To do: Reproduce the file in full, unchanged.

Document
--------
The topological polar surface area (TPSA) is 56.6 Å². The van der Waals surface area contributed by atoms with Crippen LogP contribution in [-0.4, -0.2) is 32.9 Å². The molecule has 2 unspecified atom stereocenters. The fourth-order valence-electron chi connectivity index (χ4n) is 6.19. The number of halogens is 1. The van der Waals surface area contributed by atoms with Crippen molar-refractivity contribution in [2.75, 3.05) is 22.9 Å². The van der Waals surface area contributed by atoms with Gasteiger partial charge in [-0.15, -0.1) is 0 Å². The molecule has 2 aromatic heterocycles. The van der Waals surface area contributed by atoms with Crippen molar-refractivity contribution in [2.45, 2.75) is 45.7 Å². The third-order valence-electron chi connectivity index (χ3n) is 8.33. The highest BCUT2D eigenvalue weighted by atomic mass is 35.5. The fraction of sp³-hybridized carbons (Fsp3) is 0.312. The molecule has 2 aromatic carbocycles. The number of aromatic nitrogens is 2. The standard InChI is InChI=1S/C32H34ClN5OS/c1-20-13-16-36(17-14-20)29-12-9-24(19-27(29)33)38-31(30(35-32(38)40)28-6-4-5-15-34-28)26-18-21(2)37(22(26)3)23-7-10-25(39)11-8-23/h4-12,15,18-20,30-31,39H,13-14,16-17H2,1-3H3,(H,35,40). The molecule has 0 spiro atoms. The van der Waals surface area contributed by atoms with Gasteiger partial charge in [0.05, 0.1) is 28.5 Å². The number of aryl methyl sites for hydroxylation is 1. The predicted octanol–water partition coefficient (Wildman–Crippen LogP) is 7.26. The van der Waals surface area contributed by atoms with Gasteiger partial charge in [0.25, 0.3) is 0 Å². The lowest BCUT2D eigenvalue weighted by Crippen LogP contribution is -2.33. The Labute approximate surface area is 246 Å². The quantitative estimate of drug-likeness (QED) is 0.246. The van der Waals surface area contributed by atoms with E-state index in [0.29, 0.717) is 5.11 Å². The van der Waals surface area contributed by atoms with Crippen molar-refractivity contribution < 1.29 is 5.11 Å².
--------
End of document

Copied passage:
The topological polar surface area (TPSA) is 56.6 Å². The van der Waals surface area contributed by atoms with Crippen LogP contribution in [-0.4, -0.2) is 32.9 Å². The molecule has 2 unspecified atom stereocenters. The fourth-order valence-electron chi connectivity index (χ4n) is 6.19. The number of halogens is 1. The van der Waals surface area contributed by atoms with Crippen molar-refractivity contribution in [2.75, 3.05) is 22.9 Å². The van der Waals surface area contributed by atoms with Gasteiger partial charge in [-0.15, -0.1) is 0 Å². The molecule has 2 aromatic heterocycles. The van der Waals surface area contributed by atoms with Crippen molar-refractivity contribution in [2.45, 2.75) is 45.7 Å². The third-order valence-electron chi connectivity index (χ3n) is 8.33. The highest BCUT2D eigenvalue weighted by atomic mass is 35.5. The fraction of sp³-hybridized carbons (Fsp3) is 0.312. The molecule has 2 aromatic carbocycles. The number of aromatic nitrogens is 2. The standard InChI is InChI=1S/C32H34ClN5OS/c1-20-13-16-36(17-14-20)29-12-9-24(19-27(29)33)38-31(30(35-32(38)40)28-6-4-5-15-34-28)26-18-21(2)37(22(26)3)23-7-10-25(39)11-8-23/h4-12,15,18-20,30-31,39H,13-14,16-17H2,1-3H3,(H,35,40). The molecule has 0 spiro atoms. The van der Waals surface area contributed by atoms with Gasteiger partial charge in [0.05, 0.1) is 28.5 Å². The number of aryl methyl sites for hydroxylation is 1. The predicted octanol–water partition coefficient (Wildman–Crippen LogP) is 7.26. The van der Waals surface area contributed by atoms with Gasteiger partial charge in [0.25, 0.3) is 0 Å². The lowest BCUT2D eigenvalue weighted by Crippen LogP contribution is -2.33. The Labute approximate surface area is 246 Å². The quantitative estimate of drug-likeness (QED) is 0.246. The van der Waals surface area contributed by atoms with E-state index in [0.29, 0.717) is 5.11 Å². The van der Waals surface area contributed by atoms with Crippen molar-refractivity contribution < 1.29 is 5.11 Å².